A rise in imports widened the US trade deficit in July, government data showed Wednesday, although the increase was smaller than analysts had expected.
The country's trade gap grew to $65.0 billion in July, up from June's revised $63.7 billion figure, the Commerce Department said.
But this remained below the average for the second quarter as calculated by analysts.
In the latest figures, imports picked up 1.7 percent to $316.7 billion while exports rose 1.6 percent to $251.7 billion.
In particular, imports of consumer goods such as mobile phones and pharmaceutical preparations increased, alongside semiconductors, Wednesday's report showed.
While the US economy has showed signs of slowing, resilient consumer spending has helped boost US trade.
But this could weaken as rapid interest rate hikes by the central bank -- aimed at lowering inflation and cooling demand -- ripple through the world's biggest economy.
- Renewed weakness -
"There is still some demand globally for US products," said EY chief economist Gregory Daco. "But overall export volumes remain lower relative to last year."
Among exports of goods in July, those of automotive vehicles, parts and engines picked up, as did industrial supplies.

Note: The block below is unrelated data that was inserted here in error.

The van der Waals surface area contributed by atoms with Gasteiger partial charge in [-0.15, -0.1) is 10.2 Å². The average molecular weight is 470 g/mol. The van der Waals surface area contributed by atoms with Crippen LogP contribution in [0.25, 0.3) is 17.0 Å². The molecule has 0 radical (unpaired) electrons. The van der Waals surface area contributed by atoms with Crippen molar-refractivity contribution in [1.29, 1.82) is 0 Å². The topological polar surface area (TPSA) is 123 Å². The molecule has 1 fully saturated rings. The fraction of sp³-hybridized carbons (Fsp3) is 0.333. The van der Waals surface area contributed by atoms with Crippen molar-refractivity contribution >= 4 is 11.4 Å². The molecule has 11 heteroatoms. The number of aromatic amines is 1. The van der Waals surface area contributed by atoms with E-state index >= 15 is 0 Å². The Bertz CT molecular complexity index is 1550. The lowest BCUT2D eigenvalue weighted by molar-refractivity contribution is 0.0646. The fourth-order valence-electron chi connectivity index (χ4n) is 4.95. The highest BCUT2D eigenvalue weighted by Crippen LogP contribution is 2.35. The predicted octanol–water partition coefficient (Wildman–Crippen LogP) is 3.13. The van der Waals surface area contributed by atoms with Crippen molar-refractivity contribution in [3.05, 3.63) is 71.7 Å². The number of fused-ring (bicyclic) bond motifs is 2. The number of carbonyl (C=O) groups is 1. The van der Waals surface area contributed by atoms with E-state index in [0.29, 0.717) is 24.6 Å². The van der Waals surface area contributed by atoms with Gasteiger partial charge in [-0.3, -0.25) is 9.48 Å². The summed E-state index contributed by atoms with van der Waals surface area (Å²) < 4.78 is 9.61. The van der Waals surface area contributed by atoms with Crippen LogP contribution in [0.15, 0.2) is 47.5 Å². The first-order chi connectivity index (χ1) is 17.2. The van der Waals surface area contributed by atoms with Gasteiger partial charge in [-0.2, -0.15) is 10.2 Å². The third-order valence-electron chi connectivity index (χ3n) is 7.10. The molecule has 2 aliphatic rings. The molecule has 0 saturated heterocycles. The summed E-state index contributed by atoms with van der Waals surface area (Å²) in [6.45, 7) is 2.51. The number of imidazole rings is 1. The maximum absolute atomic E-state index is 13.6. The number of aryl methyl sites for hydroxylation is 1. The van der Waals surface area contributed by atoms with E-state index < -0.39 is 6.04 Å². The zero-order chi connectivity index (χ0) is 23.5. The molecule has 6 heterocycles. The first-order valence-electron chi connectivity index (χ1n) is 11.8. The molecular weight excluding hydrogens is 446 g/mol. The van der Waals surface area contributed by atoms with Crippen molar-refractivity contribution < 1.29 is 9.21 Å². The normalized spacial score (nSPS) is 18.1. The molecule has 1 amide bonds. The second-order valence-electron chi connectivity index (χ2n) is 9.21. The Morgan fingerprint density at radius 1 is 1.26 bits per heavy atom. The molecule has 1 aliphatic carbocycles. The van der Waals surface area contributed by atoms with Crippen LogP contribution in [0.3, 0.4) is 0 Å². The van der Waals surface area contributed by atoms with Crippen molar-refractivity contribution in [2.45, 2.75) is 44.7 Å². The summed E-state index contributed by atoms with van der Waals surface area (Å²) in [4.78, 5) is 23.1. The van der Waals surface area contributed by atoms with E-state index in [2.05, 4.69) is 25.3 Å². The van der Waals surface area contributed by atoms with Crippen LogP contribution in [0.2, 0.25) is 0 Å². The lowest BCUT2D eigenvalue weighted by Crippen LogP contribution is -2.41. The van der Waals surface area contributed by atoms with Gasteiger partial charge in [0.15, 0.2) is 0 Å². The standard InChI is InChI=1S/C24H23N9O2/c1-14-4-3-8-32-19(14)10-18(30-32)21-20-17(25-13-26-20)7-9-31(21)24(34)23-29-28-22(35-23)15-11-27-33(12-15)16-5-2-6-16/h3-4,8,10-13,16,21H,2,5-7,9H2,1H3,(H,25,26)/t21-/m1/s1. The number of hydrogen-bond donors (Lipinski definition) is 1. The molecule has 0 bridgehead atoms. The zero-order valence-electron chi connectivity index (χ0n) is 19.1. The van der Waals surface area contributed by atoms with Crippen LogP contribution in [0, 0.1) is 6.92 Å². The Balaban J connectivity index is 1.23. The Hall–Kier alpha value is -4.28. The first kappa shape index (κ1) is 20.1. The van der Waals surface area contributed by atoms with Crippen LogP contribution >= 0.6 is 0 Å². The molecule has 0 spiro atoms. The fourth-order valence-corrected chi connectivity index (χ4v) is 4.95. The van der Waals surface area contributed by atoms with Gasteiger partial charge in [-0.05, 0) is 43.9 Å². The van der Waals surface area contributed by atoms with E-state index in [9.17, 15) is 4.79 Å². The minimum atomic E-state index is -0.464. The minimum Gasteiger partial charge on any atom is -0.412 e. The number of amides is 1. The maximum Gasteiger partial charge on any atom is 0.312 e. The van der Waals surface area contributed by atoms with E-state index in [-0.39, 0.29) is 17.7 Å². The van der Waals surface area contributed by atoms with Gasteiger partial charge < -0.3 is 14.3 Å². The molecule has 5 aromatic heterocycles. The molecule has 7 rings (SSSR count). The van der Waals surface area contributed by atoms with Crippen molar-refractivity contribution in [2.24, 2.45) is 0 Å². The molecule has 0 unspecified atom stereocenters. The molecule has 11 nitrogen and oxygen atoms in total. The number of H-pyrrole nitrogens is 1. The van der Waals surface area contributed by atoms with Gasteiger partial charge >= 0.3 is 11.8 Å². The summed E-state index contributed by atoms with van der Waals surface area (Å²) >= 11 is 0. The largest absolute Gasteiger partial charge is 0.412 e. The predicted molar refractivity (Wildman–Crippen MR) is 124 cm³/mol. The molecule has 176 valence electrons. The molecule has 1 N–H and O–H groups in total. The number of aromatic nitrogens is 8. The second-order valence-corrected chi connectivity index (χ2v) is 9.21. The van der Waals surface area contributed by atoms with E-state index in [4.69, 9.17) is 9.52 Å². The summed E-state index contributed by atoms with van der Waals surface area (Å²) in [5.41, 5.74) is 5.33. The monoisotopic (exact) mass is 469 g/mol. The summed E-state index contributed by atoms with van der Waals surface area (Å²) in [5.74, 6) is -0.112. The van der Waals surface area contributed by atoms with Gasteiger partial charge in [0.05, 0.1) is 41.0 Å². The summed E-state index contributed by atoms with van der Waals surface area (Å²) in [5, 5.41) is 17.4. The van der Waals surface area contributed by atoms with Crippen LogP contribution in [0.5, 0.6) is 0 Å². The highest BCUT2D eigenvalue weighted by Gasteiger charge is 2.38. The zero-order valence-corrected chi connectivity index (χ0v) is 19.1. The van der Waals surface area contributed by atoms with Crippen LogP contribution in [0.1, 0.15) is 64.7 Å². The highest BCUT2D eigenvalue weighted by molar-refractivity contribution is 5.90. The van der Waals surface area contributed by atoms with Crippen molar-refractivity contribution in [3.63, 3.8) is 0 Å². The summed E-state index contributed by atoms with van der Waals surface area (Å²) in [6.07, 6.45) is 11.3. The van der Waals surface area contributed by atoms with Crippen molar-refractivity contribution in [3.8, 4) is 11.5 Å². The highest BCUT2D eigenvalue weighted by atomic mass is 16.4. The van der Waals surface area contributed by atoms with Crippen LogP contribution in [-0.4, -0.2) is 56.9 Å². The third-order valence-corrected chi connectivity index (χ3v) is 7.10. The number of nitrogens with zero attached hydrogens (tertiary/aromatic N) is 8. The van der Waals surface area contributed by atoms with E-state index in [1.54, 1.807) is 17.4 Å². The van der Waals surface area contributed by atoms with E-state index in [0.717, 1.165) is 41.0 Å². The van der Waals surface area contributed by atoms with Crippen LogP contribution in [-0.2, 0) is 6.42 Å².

Domestic demand remains "relatively resilient" as well, he told AFP.
"There's been a slowdown but there hasn't been a massive pullback and that's the main factor that has led to this situation," he added, referring to the rise in imports.
Oxford Economics US economist Matthew Martin said that although trade levels rose in July, "the outlook for both exports and imports remains sluggish."
"Foreign demand for exports is deteriorating, and the recent strengthening of the dollar will weigh on exports with a lag," he said in a note.
"Meanwhile, signs are emerging of flagging strength in consumer spending as excess savings dry up and the labor market softens, which will dampen demand for imports going into peak shipping season," he added.
In July, trade deficit in goods with China rose $1.2 billion to $24.0 billion on a bigger increase in imports than exports.
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